If that's what she thinks, she's wrong and she's getting bad advice. 

West Virginia women don't like the TV ads the boys are airing. They make fun of them. Perdue has some kind of creepy obsession with telling us how "big" he is. Thompson thinks all he has to do is play gospel music and tell us about his sad childhood and we'll forget that he's otherwise indistinguishable from any Republican. 

Tomblin tried to deprive us of the opportunity to vote at all. 

West Virginia women want an excuse to vote for Tennant but she's not giving them one. Her phone bank scripts look as if they were lifted from the Tomblin campaign and in her TV ads she is dressed like one of the boys and she doesn't say the one thing that would mobilize the female vote against the boys: that she's the only pro-choice candidate in the race.

If Tennant were in a 2-way or 3-way race for the Democratic nomination I might understand her reluctance to bring up the controversial subject of abortion, but this year's Democratic contest has rules that favor a pro-choice woman. 

Secretary Tennant, the kind of voters who would vote for anti-choice conservatives like Tomblin, Thompson, Perdue and Kessler will never vote for you so stop trying to get a slice of that demographic.  Give your natural constituencies - women and liberals - an excuse to come out and vote for the only pro-choice candidate in the race. 

Today's governors become tomorrow's US Senators and Presidents. Women know this and that's why Natalie Tennant can own the female vote if she just lets West Virginia women know that she's the only pro-choice candidate in the race. If Tennant brings out the female vote and the boys split the male vote, Tennant wins. If the boys split the conservative vote and Tennant brings out the liberal vote, Tennant wins.

Run like a girl, Secretary Tennant, run like a girl.  Never again will the math actually favor the pro-choice woman so this could be Tennant's year to beat the boys if she'll just run like a girl.

03 May, 2011

There's Still Time For Natalie Tennant To Beat The Boys If She'll Just Run Like A Girl

West Virginia Secretary of State, Natalie Tennant, is the only pro-choice candidate in the West Virginia governor race so why is she running like she's just another Republican Lite Democrat-In-Name-Only?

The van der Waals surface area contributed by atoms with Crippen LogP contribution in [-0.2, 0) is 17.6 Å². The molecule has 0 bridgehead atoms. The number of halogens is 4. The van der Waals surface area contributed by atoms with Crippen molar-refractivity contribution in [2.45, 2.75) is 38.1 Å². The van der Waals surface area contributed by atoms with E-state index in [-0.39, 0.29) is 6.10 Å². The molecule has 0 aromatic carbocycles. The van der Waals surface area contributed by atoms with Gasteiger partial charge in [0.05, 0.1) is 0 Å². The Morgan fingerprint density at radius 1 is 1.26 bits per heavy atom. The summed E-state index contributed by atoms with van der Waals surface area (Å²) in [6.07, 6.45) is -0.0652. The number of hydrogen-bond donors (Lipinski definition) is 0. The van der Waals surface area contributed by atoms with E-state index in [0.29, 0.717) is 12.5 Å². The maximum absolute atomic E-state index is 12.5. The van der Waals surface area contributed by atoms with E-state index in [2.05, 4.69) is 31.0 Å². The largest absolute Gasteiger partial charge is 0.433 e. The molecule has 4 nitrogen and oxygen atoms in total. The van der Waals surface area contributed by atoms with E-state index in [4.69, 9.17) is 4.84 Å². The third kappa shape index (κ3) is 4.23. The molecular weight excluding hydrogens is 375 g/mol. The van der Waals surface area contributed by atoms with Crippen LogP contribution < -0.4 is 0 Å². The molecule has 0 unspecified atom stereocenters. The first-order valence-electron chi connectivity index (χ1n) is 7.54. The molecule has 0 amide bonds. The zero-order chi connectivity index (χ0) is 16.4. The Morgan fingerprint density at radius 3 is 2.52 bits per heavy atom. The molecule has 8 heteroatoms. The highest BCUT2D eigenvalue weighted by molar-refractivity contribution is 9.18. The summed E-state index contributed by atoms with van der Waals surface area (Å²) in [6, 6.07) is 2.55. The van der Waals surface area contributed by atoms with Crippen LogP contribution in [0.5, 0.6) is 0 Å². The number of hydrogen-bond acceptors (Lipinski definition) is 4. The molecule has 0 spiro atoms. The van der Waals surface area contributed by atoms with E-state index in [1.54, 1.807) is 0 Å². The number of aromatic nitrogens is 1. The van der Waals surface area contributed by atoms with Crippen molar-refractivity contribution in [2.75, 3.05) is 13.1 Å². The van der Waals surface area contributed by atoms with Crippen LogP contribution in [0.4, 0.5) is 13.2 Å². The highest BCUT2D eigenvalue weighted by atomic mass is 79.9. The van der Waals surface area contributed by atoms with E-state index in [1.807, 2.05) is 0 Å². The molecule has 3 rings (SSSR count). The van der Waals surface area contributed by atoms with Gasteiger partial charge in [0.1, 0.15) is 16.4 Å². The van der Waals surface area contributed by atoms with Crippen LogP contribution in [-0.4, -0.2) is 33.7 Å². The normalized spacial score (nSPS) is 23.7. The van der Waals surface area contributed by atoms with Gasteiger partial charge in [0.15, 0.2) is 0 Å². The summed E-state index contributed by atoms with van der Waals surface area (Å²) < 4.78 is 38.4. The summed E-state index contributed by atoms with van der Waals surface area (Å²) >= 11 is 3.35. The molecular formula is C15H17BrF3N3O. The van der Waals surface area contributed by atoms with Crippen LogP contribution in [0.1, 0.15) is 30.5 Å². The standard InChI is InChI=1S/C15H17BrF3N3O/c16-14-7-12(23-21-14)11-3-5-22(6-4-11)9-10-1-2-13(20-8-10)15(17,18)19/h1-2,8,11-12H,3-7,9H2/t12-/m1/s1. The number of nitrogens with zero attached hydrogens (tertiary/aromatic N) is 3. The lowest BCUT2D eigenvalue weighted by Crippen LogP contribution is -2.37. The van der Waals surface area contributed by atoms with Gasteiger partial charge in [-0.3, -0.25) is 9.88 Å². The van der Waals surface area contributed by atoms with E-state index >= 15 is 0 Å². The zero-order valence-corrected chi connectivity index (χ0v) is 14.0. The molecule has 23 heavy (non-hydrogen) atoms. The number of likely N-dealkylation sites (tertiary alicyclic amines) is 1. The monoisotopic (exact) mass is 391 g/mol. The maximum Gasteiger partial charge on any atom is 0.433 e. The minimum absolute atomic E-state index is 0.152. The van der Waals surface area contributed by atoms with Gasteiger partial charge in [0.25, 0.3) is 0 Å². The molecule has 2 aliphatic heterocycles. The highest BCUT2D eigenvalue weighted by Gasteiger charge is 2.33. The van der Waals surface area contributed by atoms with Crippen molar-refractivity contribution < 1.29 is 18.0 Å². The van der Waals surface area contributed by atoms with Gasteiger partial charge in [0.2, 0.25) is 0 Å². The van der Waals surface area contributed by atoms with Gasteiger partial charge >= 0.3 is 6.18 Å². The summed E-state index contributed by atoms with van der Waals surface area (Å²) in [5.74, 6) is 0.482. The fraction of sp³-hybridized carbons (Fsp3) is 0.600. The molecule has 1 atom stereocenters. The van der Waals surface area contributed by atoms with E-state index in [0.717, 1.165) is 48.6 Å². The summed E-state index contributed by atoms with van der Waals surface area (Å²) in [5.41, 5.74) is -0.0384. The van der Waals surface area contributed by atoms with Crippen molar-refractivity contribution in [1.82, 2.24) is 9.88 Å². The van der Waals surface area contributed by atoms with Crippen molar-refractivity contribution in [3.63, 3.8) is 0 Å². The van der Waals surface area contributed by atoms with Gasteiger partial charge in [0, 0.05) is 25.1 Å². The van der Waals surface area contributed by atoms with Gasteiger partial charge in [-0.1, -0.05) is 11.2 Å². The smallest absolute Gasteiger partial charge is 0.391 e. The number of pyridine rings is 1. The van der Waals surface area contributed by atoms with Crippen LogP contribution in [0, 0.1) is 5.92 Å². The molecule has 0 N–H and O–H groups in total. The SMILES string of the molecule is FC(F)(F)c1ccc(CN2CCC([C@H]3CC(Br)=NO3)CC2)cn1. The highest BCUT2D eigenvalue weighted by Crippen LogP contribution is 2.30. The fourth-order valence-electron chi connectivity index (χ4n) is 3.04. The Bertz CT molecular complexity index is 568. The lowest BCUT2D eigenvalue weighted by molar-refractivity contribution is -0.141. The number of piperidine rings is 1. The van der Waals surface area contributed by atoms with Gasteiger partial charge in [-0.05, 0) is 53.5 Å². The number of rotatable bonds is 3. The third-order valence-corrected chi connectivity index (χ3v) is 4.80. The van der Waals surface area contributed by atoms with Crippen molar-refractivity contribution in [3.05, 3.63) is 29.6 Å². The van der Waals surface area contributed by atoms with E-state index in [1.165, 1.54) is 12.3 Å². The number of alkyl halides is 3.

Why doesn't Tennant just let Kessler, Thompson, Perdue and Tomblin split the conservative, DINO vote 4 ways and aggressively brand herself as the only liberal in the race?

First, it's the only way she can win the Democratic nomination.

Second, if she runs on women's rights she can capture the lion's share of women voters and she can capture all of the liberal vote.

This strategy wouldn't work if she were in a 2-way or 3-way race for the nomination but in a race where all the other candidates are male and anti-choice, this should be Tennant's race to lose.

And yet I hear that Tennant's  phone bank workers are being handed scripts that sound almost exactly like the Tomblin campaign's slogan: more jobs and lower taxes.

Tennant can't beat the DINOs by campaigning like a DINO.

This year, Tennant needs to campaign like a girl and proudly run as the only pro-choice candidate in the Democratic race.

Tennant needs to pull the blah ad she's running on TV now and replace it with a simple ad where she looks into the camera and tells the women and the liberals of West Virginia that she is the only pro-choice candidate in the entire gubernatorial race. She needs to tell West Virginia women that if they come out to vote for her, there's not a "big man" or a guitar-picking, hymn-singing or election-fighting man in the race who can prevent her from looking out for West Virginia women when she's governor.

Never again will Natalie Tennant have the opportunity to make her gender and her liberalism work for her.  In any other year, running as the only pro-choice candidate in a conservative state would be a losing strategy but with the conservative vote split 4 ways this is the year when a woman can win by campaigning like a girl.